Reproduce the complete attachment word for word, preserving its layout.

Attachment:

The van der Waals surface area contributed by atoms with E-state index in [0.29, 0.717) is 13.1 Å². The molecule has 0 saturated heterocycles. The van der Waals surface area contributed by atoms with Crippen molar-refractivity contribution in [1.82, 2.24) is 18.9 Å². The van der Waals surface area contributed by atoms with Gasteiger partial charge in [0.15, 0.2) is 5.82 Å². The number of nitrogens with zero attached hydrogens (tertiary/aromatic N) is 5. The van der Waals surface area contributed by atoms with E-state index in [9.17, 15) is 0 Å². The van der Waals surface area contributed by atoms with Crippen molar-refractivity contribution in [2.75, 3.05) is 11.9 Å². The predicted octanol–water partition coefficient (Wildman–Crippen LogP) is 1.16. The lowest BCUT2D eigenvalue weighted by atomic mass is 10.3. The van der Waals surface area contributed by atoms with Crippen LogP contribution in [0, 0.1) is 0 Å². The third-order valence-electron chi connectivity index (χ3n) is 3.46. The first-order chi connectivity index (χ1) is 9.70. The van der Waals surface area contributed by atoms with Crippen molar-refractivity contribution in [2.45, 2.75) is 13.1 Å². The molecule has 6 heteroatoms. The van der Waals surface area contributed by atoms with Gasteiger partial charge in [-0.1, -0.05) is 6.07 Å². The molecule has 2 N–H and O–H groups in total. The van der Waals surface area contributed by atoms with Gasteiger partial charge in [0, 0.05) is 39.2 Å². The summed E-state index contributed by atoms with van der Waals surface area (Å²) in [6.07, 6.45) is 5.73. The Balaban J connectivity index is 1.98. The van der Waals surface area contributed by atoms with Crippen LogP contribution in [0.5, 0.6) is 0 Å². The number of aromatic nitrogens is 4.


The van der Waals surface area contributed by atoms with E-state index in [0.29, 0.717) is 13.1 Å². The molecule has 0 saturated heterocycles. The van der Waals surface area contributed by atoms with Crippen molar-refractivity contribution in [1.82, 2.24) is 18.9 Å². The van der Waals surface area contributed by atoms with Gasteiger partial charge in [0.15, 0.2) is 5.82 Å². The number of nitrogens with zero attached hydrogens (tertiary/aromatic N) is 5. The van der Waals surface area contributed by atoms with E-state index in [9.17, 15) is 0 Å². The van der Waals surface area contributed by atoms with Crippen molar-refractivity contribution in [2.75, 3.05) is 11.9 Å². The predicted octanol–water partition coefficient (Wildman–Crippen LogP) is 1.16. The lowest BCUT2D eigenvalue weighted by atomic mass is 10.3. The van der Waals surface area contributed by atoms with Crippen LogP contribution in [0, 0.1) is 0 Å². The third-order valence-electron chi connectivity index (χ3n) is 3.46. The first-order chi connectivity index (χ1) is 9.70. The van der Waals surface area contributed by atoms with Crippen molar-refractivity contribution in [2.45, 2.75) is 13.1 Å². The molecule has 6 heteroatoms. The van der Waals surface area contributed by atoms with Gasteiger partial charge in [-0.1, -0.05) is 6.07 Å². The molecule has 2 N–H and O–H groups in total. The van der Waals surface area contributed by atoms with Gasteiger partial charge in [0, 0.05) is 39.2 Å². The summed E-state index contributed by atoms with van der Waals surface area (Å²) in [6.07, 6.45) is 5.73. The Balaban J connectivity index is 1.98. The van der Waals surface area contributed by atoms with Crippen LogP contribution in [0.5, 0.6) is 0 Å². The number of aromatic nitrogens is 4.